review archive

The Boyfriends – Betsey Trotwood 21/8/04

‘We’ve got to have/ We plot to have/ For it’s dreary not to have/ That certain thing called The Boyfriends.’ The Noel Coward song keeps running through my brain whenever I happen across The Boyfriends, showing me up for the fop I am. The band, however, have gone for The Ramones’ ‘I Wanna Be Your Boyfriend’ as their intro tape. A perfect piece of bubble-gum to introduce their set of ringing, brooding, bruise-eyed, melodic pop moodiness.

The sound bounces all over the bloody show in the Betsey’s sweaty low-ceilinged basement, but it doesn’t matter. The band snap at the heels of the songs, pitching them vigorously across the room, obviously feeling feisty as they’re fresh from a photo-shoot for ‘Boyz’ magazine (‘I’m gonna be a gay icon!’). They rattle through eight pristine tunes, leaving us thrilling in their wake. ‘No Tomorrow’, is familiar from the latest Angular Records sampler, and still the greatest song I never taped off Janice Long in 1983. The fantastically titled, ‘Brave Little Soldiers’ crashes through with bright splashes of brittle sound. ’Once Upon A Time’ is a nosebleed cycle ride to the shops with racing drums and spidery guitar. ‘Hurrah!’ I write in my notebook. Brave Little Soldier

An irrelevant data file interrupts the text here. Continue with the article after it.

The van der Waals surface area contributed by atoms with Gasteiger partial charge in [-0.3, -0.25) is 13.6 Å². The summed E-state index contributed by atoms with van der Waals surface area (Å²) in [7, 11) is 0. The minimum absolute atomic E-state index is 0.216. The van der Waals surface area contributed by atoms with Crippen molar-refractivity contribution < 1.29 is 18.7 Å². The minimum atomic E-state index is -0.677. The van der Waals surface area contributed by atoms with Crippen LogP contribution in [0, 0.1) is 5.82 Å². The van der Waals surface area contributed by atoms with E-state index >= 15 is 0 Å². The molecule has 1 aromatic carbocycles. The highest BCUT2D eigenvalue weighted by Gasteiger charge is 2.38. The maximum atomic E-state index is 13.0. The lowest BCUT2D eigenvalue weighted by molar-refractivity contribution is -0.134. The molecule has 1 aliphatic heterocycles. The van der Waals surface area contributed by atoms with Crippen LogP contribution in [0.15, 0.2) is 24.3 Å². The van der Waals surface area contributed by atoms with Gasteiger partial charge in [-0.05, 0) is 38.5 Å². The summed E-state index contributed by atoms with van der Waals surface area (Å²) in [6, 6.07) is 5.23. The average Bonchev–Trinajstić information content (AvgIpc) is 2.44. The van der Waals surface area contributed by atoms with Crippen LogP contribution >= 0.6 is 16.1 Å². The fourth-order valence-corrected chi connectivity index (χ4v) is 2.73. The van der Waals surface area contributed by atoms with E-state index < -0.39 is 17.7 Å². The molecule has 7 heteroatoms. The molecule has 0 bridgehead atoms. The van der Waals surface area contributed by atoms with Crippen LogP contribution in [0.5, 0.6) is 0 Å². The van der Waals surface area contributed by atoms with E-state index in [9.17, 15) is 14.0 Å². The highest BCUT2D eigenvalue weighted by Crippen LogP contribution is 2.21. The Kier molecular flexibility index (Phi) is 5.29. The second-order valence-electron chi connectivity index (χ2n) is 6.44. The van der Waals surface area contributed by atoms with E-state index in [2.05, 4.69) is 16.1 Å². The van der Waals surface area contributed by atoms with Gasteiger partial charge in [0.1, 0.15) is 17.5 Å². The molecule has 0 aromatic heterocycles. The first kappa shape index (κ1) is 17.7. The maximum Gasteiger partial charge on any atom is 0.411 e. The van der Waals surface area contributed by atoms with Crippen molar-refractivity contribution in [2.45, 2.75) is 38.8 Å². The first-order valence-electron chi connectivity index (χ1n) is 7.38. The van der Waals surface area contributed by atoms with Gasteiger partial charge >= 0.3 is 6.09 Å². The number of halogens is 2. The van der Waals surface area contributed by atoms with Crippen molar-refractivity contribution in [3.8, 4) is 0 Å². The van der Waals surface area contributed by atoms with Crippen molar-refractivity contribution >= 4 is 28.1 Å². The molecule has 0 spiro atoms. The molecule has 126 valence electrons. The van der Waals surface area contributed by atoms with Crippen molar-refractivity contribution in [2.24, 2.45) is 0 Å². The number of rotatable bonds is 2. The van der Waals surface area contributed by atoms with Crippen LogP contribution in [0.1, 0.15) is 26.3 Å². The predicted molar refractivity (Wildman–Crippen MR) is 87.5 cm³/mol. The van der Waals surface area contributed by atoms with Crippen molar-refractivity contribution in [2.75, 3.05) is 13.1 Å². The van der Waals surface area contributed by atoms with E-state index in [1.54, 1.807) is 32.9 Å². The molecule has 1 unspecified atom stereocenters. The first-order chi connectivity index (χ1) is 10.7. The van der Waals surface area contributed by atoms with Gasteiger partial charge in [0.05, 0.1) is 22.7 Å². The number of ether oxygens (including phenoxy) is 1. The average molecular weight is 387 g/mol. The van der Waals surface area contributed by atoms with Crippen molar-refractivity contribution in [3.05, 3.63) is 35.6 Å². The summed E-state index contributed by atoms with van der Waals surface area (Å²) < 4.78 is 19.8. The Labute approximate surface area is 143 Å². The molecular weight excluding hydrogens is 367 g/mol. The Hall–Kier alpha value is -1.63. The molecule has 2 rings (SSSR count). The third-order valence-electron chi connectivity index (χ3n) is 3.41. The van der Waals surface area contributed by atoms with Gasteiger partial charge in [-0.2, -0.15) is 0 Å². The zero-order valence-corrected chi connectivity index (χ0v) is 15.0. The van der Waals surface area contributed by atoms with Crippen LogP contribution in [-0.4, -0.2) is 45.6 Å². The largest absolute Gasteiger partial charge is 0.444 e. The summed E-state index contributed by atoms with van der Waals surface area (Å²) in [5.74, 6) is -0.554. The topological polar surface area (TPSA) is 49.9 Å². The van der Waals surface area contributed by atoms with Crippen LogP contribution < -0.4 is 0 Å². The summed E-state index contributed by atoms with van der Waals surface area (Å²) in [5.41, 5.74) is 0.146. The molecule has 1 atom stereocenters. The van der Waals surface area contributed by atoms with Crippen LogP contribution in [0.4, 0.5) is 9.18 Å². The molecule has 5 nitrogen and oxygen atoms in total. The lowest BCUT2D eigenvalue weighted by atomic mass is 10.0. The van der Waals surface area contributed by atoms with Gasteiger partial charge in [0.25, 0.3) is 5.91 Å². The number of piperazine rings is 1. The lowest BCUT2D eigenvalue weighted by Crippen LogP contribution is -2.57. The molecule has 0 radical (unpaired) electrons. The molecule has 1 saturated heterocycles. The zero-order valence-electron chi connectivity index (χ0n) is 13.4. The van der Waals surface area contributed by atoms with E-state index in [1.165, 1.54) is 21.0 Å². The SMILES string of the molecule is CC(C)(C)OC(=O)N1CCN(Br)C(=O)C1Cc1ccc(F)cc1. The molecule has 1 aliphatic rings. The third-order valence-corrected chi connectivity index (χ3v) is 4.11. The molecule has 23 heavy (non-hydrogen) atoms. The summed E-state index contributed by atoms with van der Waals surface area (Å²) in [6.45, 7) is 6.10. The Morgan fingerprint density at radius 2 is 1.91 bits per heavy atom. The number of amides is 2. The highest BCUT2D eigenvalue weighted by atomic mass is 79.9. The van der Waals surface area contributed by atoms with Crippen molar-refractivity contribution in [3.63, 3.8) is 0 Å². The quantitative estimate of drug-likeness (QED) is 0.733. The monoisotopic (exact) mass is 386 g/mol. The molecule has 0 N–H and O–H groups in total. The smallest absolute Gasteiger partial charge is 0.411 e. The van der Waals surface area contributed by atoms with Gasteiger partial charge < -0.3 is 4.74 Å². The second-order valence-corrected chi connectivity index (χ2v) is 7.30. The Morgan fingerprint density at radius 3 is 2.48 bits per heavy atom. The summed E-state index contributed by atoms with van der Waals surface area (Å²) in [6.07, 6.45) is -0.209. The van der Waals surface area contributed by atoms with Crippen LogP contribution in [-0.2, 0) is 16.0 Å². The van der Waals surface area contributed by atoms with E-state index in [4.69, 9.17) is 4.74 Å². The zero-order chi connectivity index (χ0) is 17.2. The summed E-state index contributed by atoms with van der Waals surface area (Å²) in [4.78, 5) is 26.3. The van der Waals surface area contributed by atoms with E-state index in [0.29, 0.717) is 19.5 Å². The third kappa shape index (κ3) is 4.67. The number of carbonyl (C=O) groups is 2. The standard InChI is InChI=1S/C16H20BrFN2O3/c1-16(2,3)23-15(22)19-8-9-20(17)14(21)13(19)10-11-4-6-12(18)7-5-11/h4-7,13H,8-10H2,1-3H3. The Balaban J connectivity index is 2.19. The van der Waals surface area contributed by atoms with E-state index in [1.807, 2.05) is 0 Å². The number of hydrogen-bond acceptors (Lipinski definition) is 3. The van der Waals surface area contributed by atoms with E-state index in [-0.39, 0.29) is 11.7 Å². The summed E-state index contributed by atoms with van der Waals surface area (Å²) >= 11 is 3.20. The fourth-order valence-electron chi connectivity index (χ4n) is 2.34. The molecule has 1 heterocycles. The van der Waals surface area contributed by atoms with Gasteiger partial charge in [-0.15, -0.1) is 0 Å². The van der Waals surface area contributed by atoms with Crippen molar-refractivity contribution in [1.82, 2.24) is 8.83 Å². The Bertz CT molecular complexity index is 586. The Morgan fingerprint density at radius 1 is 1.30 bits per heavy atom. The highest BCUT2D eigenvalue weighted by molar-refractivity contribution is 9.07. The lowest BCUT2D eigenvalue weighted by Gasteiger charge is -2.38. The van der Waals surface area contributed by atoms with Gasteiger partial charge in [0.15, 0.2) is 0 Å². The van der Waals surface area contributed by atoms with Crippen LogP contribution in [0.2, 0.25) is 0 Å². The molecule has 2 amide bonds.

1982 innit? ‘We scheme about/ And dream about/ And we’ve been known to scream about/ That certain thing called The Boyfriends.' The sweat sparkles on singer Martin’s head like sugar on a fruit pastille. No, it really does, that’s what goes through my head as I watch. Another thing that goes through my head is: The Boyfriends look like a band, rather than a disparate bunch of blokes who all happen to be playing the same songs. Even upon the sorry excuse for a stage that the Betsey has provided, Martin has the presence of a man who’s thoroughly at ease with being a focal point and it’s kind of nice to hear someone who can sing well without being flashy.

During the non-singing bits, he calmly folds his arms, gazing into the middle distance, and because he’s six foot three and wearing a snappy white jacket he still looks commanding. Meanwhile on bass, David’s looking like that cool older kid down the village disco circa 1982 - sticky-up hair, skinny white jeans, scrappy tie.Guitarist Richard is the one you don’t usually notice in Vermont (the band not the state) where he’s on bass hidden behind his capering band-mates. With The Boyfriends you get to notice his guitar playing and you get to go, ‘Woo! That’s ace!’ at it. Especially on final song, ‘There Is Always Hope’ where he twists and scratches out noise, hunched over like the mighty William Reid. During this last song Martin departs (the effect slightly spoiled by the fact you can see him sitting in an alcove) leaving the band to scrimmage their way through to the end, leaving a screeching guitar and no encore. An excellent exit, ‘We’re blue without/ Can’t do without/ Our dreams just won’t come true without/ That certain thing called The Boyfriends’

Emerging from Shaky's shadow
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